With around 48 million, India has the largest number of stunted children, says WaterAid
Although India is said to be the world’s fastest growing economy in the world, it is home to the largest number of stunted children in terms of volumes in the world, much ahead of smaller economies like Nigeria, Pakistan and Ethiopia. The startling revelations have come to the fore in a report titled ‘Caught Short – How Lack of Toilets and Clean Water Contributes to Malnutrition’ brought out by WaterAid, an international development charity. The report reveals 48 million children in India, or two in every five under the age of five, are suffering from stunted growth, which affects their physical development as well as cognitive and emotional development.
Mentioning that India has the highest concentration in the world of people practising open defecation, the report talks about how high rates of open defecation have a strong correlation with increased rates of stunting, as faeces in the environment contaminate hands and surroundings and spread disease and infection. Nigeria and Pakistan rank second and third with 10.3 and 9.8 million children stunted respectively. The Southeast Asian nation of Timor-Leste tops the list of countries having the highest percentage of children who are stunted at 58 per cent.
It must be noted that globally 159 million children under the age of five are stunted – one in four children of this age. Stunting is defined as children having low height for age and indicates that children have not developed as they should, physically or cognitively. Stunting is a consequence of malnutrition in the first 1,000 days from conception until age two. It is largely irreversible after the age of two, making those first 1,000 days critical to a child’s development.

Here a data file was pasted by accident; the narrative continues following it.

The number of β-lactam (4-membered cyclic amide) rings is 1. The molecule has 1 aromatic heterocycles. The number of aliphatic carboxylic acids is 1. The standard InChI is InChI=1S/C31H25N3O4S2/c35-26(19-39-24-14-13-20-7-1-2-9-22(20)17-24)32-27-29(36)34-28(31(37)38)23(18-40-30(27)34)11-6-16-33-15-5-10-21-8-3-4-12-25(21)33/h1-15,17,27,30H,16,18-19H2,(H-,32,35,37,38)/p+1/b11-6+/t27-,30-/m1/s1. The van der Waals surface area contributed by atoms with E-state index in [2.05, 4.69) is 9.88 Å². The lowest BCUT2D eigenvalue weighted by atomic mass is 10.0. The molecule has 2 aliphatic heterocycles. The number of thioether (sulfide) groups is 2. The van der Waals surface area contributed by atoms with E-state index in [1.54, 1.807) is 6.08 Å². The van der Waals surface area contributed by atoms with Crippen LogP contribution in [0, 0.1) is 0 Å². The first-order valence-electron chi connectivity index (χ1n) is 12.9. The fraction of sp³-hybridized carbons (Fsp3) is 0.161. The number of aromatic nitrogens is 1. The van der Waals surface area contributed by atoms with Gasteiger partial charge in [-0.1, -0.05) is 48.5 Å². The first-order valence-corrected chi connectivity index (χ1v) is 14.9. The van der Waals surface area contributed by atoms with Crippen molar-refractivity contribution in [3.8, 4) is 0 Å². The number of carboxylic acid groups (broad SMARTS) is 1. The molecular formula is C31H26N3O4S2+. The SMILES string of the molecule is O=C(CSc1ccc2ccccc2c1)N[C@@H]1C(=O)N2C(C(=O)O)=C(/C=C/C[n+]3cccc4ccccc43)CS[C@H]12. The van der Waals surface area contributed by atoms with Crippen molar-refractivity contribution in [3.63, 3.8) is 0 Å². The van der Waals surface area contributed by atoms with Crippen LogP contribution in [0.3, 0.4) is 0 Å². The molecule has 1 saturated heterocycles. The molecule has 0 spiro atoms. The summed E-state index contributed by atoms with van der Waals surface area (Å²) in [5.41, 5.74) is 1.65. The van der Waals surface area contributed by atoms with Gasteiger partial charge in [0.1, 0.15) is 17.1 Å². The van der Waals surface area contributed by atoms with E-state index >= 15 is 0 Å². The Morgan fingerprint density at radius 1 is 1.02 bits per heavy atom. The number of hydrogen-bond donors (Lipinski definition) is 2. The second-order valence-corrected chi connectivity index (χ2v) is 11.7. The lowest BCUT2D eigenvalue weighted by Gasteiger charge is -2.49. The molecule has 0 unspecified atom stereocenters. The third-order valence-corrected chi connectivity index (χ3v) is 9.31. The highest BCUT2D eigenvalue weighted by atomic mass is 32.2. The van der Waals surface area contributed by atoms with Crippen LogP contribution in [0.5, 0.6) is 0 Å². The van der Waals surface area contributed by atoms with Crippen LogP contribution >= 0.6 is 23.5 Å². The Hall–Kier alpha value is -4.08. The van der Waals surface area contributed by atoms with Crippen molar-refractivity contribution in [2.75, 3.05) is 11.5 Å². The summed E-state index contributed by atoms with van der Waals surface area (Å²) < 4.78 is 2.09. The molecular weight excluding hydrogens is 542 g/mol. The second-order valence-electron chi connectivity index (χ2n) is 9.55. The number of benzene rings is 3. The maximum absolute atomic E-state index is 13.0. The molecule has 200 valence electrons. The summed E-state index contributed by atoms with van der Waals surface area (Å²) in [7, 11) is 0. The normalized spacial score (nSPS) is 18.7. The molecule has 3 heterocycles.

As per the report which was released recently, currently, more than 650 million people in the world do not have access to clean water and more than 2.3 billion do not have access to an adequate toilet. Diarrhoeal diseases caused by dirty water and poor sanitation are the second biggest killer of children under five after pneumonia, taking 315,000 young lives every year. Even those children who survive severe bouts of diarrhoea are at risk of having their lives, and life chances, forever changed.
The report says that some 140,000 children under five in India die each year of diarrhoeal diseases related to the lack of these basic services. Around 50 per cent of malnutrition cases are linked to infections, including chronic diarrhoea, caused by lack of safe water, sanitation and hygiene (WASH) including hand washing with soap. It says that in the developing world, lack of clean water, sanitation and hygiene (WASH) is a major contributor to malnutrition and one result of this is stunting, where severe and prolonged undernutrition makes children shorter than normal for their age and affects their emotional, social and cognitive development.
According to WaterAid India’s policy manager Arundati Muralidharan, “Water, sanitation and hygiene are important determinants of nutrition. With open defecation rampant in India, frequent diarrhoea hinders the ability of children to absorb nutrients. India has made significant efforts to improve the nutritional status of children and women, but the beneficial impact of these efforts are threatened by poor WASH.”